If you’ve been following this blog, you might know that I have a passion for tomatoes. One that borders on obsession and yes, today’s post is yet another ode to the love apple.
We had a tomato workshop last Friday, one that brought 45 Colorado Master Gardeners out to Loveland to learn fall tips for growing and harvesting, plus a bit on how to preserve them. Politely the crowd listened to the history, varieties and uses of the tasty fruit, but throughout the two-hour lesson, their attention was somewhere else.
It was on the tables of tomatoes just to the south, filled end to end with 52 varieties of lovely love apples waiting quietly for tasting. They were shiny. They were juicy. And when the crowd was finally given permission to go forth and stuff themselves, a few of the contenders rose to the top as favorites amongst the crew.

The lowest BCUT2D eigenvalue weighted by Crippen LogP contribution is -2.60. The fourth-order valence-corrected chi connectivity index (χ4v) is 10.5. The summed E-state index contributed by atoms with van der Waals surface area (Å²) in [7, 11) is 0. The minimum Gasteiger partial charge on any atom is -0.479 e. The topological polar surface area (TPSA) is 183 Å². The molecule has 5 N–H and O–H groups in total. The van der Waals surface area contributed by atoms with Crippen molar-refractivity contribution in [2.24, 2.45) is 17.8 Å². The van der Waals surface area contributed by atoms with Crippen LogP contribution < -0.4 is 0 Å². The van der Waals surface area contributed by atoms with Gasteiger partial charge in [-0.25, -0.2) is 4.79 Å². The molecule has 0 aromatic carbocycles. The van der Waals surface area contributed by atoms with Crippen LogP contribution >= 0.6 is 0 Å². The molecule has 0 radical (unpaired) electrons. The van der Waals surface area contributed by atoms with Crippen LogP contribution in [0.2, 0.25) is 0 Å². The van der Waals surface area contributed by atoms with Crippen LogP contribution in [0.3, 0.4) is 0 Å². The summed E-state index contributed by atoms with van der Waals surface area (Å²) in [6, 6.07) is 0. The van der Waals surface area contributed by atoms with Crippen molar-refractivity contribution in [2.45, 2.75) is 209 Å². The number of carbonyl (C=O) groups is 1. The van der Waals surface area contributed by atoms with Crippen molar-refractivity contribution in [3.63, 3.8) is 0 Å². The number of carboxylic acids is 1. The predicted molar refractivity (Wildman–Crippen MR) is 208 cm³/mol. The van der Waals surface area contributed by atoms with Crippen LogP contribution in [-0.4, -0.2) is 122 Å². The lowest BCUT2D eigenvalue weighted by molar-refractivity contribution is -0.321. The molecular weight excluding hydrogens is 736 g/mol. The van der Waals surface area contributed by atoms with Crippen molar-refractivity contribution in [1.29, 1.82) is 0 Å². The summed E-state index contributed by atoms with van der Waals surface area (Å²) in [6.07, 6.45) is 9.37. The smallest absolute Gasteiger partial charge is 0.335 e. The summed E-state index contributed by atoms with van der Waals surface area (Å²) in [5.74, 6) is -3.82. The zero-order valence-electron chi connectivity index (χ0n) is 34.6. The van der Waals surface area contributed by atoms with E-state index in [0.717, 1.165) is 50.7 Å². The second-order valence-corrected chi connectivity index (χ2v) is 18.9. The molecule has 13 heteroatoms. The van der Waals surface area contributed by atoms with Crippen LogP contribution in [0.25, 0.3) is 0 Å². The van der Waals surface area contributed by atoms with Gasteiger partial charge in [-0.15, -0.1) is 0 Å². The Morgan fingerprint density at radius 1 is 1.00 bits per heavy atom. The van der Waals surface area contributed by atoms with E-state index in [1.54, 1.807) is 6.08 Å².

Everyone was asked to rate the tomatoes on taste, texture, color, and any other criteria that mattered to the person sampling.
We tasted blindly – the varieties weren’t identified – then voted on our favorites in each of the four classes: cherry, salad slicers, pasting/canning, and beefsteak. Two of the top vote getters are no surprise; these tomatoes sweep the competition whenever they compete. Brandywine and Amish Paste are truly tops in their class.
Others delighted everyone who tried them, such as Aunt Ruby’s Green, a slicer with a bright, green flavor. Here’s the list of top three in each group, in case you’d like to grow them next year.
If you do, or if you have a tomato you think is tasty, we’ll hold this workshop again next fall, and let anyone who’s interested take part (this was the first time we did this, so tried it out on our MGs).
First – Amish Paste
Second – La Roma II
Third (tie) – Grushovka and Goldman’s Italian American
First – Green Doctors
Second – Sungold
Third – Sugar snack
First – Aunt Ruby’s Green
Second – Rose De Berne
Third – Black Zebra
First – Brandywine
Second – Gold Medal
Third – Aunt Ginny’s Purple